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Is The Americans a Good Show, or a Great One? The Next 2 Weeks Will Settle the Question

I’m anxious about The Americans. It’s impossible not to be. There are only two episodes of this slow-burning 1980s-set espionage drama left, and it’s possible that a finale has never mattered more. That’s because for all of its critical accolades, The Americans, in its sixth season, remains niche entertainment. Why? It has a prickly, sometimes glacial pace, a drab normcore palette (brown on brown on brown), and the complex cloak-and-dagger plotting serves mostly to map the emotional trip wires of marriage and family. Don’t get me wrong: This is a remarkable drama with landmark performances from Keri Russell and Matthew Rhys. The way showrunners Joseph Weisberg and Joel Fields have deepened the stakes around Elizabeth and Philip Jennings, deep-cover Soviet agents in suburban Washington, D.C., season after season, has made loyalists of many of us. But is The Americans great? Seventy-three episodes in, I’m not sure—and can’t shake the feeling that the show still has something to prove.

This is not the way high-profile finales typically work. The last episodes of Breaking Bad had us by the throat because that show had long ago become blue-chip entertainment. Ditto Friday Night Lights. Ditto The Sopranos. Ditto Mad Men—which never put up impressive ratings but achieved consensus status nonetheless.

The Americans is in a similar boat: unimpressive ratings but consensus status. Or almost. If it’s not all the way there, that’s because the show has never rewarded enthusiasm. Many of the episodes—particularly these past two seasons—have taken perverse pleasure in withholding, in silence and misdirection. The Americans can be subtle to the point of stasis, and it can be shockingly violent.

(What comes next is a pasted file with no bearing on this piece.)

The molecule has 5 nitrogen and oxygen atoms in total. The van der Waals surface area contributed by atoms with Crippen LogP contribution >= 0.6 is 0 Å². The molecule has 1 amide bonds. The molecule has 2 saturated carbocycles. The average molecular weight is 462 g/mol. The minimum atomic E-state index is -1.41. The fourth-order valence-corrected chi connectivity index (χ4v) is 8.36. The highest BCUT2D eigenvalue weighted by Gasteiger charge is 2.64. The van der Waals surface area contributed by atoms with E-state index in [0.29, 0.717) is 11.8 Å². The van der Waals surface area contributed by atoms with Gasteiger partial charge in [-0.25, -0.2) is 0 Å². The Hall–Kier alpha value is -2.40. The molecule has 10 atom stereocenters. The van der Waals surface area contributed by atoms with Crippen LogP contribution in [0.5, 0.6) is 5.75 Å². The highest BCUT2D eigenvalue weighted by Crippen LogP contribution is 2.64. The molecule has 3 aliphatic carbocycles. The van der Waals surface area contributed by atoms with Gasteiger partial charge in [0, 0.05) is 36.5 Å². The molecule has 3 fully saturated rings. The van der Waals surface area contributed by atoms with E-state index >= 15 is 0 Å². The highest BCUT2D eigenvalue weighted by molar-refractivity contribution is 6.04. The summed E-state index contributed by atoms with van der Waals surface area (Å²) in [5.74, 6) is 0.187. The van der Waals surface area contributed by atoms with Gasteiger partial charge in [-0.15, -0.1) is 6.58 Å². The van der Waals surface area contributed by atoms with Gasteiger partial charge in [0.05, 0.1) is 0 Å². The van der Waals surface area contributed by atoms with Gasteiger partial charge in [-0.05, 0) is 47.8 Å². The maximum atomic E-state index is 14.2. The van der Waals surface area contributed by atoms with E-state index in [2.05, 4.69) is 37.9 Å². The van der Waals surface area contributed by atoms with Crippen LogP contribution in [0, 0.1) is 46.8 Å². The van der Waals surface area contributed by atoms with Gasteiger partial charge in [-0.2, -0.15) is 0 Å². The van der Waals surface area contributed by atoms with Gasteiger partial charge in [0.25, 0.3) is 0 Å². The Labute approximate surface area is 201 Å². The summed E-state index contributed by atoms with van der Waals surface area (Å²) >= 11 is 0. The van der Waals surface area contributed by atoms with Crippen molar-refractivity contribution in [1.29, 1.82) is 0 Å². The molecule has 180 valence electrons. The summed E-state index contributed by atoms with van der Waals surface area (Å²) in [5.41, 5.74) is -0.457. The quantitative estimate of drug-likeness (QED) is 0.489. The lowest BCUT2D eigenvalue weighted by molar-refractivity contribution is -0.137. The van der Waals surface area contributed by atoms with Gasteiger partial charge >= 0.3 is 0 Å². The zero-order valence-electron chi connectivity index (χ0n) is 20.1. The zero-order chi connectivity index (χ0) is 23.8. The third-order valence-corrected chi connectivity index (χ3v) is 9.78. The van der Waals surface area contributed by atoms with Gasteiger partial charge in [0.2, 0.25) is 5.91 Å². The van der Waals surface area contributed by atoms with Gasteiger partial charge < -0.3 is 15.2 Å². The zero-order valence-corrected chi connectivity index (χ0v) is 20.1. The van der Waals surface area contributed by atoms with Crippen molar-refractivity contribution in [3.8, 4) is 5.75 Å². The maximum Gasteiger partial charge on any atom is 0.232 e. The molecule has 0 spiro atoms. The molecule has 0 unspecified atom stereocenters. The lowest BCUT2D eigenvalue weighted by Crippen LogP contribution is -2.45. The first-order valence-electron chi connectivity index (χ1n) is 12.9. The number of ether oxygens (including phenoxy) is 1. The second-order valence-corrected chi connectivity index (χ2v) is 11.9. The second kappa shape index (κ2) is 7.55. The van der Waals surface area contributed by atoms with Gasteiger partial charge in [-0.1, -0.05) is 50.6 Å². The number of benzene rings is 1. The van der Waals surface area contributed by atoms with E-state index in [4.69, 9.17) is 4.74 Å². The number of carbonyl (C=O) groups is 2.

No more so than in these past weeks. I have watched with something close to horror as Russell’s Elizabeth has become an automaton, a mix of humanity and sociopathic menace. Her killing spree this season is astonishing—as is her two-seasons-long cultivation of her daughter, Paige, as a Soviet spy. She’s guaranteeing Paige a life of violence and tragedy—and yet she remains an incandescent heroine: steely, hyper-confident, glamorous.

Meanwhile, Philip is a black hole of ambivalence. The tragedy of watching him try to extract himself from his Soviet minders, connect with his oblivious son, and try to find his moral core is the most affecting part of the show. Rhys has an incredible variety of hangdog expressions. He’s an encyclopedia of misery and stymied hope.

What happens to these two matters. I’m sure I’m not alone in feeling both a need for them to be okay and a need for them to pay for what they’ve done. There’s a reason an Americans death pool is circulating on the Internet. I don’t see how both of them can survive, or escape justice (and Elizabeth is wearing that cyanide pill around her neck). Certainly, the Jennings as a family cannot remain remotely intact.

So we need a tragic ending. It’s what the show has been building to. But will The Americans deliver one? Will it actually punish the characters we’ve come to love? If it pulls its punches and manufactures some quasi-happy resolution for Elizabeth and Philip on May 30—a retirement dacha in the Urals, perhaps—I fear the show will be forgotten, discarded, a curiosity that had its moments but never amounted to anything. But if something awful happens, if the sky-high stakes pay off, this show will be legend.